"Ford has been stepping up their game for years and Consumer Reports proves that," Joyce said.
In their nationwide owner survey involving 1.4 million vehicles, the magazine said Ford is pulling away from its domestic competition and predicts that 90 percent of Ford, Mercury and Lincoln models will have average or better than average reliability in 2010. By contrast, 44 percent of GM models rated that well, while only 38 percent of Chrysler models did.
Ford doesn't expect to turn a profit until 2011, but it is gaining ground on its Japanese competitors, according to Consumer Reports, where the Ford Fusion is now seen as more dependable than Honda's Accord and Toyota's Camry, reports CBS News correspondent Dean Reynolds.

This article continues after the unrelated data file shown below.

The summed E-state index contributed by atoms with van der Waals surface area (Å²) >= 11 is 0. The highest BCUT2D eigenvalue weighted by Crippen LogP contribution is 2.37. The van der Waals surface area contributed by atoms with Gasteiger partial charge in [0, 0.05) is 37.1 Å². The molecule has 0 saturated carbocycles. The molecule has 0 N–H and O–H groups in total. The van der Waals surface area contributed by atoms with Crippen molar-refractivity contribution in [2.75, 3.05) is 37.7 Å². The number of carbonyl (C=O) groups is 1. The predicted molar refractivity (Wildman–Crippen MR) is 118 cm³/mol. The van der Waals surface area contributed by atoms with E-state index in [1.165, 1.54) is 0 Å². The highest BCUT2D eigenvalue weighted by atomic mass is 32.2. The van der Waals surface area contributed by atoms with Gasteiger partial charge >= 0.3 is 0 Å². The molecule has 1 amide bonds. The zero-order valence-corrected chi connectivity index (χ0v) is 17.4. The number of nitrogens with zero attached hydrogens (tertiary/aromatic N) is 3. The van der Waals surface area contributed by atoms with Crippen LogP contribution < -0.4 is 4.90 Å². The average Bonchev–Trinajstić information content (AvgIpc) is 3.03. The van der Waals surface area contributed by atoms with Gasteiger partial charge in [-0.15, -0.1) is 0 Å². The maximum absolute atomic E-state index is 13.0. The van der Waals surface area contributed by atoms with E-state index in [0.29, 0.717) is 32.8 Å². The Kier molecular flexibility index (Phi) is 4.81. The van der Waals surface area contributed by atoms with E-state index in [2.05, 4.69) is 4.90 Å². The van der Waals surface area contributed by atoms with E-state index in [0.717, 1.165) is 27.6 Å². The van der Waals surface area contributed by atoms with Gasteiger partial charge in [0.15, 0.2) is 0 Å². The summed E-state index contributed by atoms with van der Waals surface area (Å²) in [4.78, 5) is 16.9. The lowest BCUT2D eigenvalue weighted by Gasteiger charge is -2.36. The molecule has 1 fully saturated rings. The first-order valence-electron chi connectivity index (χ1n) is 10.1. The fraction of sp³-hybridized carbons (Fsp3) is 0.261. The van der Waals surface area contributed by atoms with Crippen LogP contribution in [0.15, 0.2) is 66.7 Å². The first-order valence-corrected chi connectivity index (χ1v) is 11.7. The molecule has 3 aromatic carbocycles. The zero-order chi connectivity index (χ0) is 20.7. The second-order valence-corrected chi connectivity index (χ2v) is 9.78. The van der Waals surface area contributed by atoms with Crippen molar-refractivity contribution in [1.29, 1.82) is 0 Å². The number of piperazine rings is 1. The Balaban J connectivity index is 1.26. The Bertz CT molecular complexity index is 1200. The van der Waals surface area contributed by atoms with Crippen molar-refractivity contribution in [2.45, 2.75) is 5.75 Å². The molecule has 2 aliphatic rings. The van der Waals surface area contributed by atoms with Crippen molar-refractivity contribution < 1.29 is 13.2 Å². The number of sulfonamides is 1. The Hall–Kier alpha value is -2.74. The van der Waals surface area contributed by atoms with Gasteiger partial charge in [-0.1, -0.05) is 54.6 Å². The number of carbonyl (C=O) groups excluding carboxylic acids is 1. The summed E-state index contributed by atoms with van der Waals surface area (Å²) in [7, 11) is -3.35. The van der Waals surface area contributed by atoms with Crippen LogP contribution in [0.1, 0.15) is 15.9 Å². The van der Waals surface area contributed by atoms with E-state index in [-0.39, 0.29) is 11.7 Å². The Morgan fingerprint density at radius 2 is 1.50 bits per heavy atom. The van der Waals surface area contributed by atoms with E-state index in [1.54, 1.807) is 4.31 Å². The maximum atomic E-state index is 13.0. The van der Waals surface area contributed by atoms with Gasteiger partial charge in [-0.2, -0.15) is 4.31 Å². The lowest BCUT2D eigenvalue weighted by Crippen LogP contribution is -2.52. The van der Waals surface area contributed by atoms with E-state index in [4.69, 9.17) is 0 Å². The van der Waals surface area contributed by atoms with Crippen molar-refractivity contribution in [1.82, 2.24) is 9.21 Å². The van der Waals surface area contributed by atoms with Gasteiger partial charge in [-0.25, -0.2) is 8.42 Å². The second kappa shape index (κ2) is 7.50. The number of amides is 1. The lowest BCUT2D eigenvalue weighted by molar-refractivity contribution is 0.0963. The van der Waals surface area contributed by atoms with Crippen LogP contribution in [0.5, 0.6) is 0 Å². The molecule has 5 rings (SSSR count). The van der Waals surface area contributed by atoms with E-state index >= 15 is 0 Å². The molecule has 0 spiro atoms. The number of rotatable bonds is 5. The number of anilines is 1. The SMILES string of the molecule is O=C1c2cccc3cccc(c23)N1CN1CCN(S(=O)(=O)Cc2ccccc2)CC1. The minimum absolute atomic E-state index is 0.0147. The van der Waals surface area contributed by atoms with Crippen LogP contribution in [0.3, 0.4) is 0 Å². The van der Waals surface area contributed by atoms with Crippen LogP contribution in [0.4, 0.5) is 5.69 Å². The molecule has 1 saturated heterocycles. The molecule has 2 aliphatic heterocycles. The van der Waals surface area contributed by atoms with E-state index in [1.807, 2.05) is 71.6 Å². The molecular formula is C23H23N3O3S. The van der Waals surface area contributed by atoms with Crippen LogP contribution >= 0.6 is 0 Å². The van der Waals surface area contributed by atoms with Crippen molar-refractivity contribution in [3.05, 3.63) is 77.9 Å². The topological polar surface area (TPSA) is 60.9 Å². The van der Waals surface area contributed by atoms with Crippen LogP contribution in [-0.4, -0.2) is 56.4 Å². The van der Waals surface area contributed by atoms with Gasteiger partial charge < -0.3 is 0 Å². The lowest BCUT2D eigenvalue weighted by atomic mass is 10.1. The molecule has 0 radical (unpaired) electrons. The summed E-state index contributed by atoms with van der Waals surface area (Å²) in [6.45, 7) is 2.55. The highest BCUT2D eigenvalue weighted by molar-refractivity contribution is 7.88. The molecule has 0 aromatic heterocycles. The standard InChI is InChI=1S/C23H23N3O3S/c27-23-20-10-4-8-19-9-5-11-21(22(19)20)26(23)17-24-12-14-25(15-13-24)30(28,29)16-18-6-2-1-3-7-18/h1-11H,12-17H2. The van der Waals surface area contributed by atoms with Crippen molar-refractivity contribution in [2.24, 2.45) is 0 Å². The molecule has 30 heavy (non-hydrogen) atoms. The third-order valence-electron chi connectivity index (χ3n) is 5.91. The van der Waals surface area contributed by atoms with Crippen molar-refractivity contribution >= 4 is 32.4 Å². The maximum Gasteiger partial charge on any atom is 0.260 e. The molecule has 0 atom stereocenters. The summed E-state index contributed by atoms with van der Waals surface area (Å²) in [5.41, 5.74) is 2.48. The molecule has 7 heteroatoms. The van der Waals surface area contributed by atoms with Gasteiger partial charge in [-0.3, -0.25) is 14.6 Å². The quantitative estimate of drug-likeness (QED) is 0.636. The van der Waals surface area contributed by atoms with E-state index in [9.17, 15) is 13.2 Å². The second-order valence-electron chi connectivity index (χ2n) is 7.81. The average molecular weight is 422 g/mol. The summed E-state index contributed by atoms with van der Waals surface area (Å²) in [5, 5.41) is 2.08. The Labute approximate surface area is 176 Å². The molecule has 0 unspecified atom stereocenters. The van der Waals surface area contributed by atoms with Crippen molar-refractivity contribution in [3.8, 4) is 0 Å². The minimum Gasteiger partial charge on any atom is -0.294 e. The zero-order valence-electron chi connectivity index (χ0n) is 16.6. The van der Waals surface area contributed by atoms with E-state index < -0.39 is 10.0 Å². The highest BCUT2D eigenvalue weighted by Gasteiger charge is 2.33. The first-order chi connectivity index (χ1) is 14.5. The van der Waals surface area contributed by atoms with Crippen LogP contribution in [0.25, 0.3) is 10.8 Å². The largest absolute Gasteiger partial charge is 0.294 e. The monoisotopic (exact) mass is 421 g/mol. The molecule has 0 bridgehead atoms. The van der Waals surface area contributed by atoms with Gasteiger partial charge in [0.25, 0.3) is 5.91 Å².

"While the Japanese automakers are doing well the real big news is that Ford has done very well over the last three years and continues to do so," said Jonathan Linkov, with Consumer Reports.
However well its cars may hold up, Ford still has to overcome truckloads of public skepticism.
"They have to convince the consumers that they make good reliable cars and that is, in some ways, harder than making good, reliable cars," said Joe Wiesenfelder with Cars.com. "It takes a long time."
Back at her Ford showroom, Maureen Joyce knows all about that. She expects to encounter disbelief.
Besides, success could bring problems. A number of union locals have voted to reject the national union's deal with the automaker - arguing that Ford's relative success makes further concessions by its workers unwarranted.
And you can see that success in dealer lots. If you want a Ford Fusion Hybrid these days, you'll have to wait eight weeks to get one.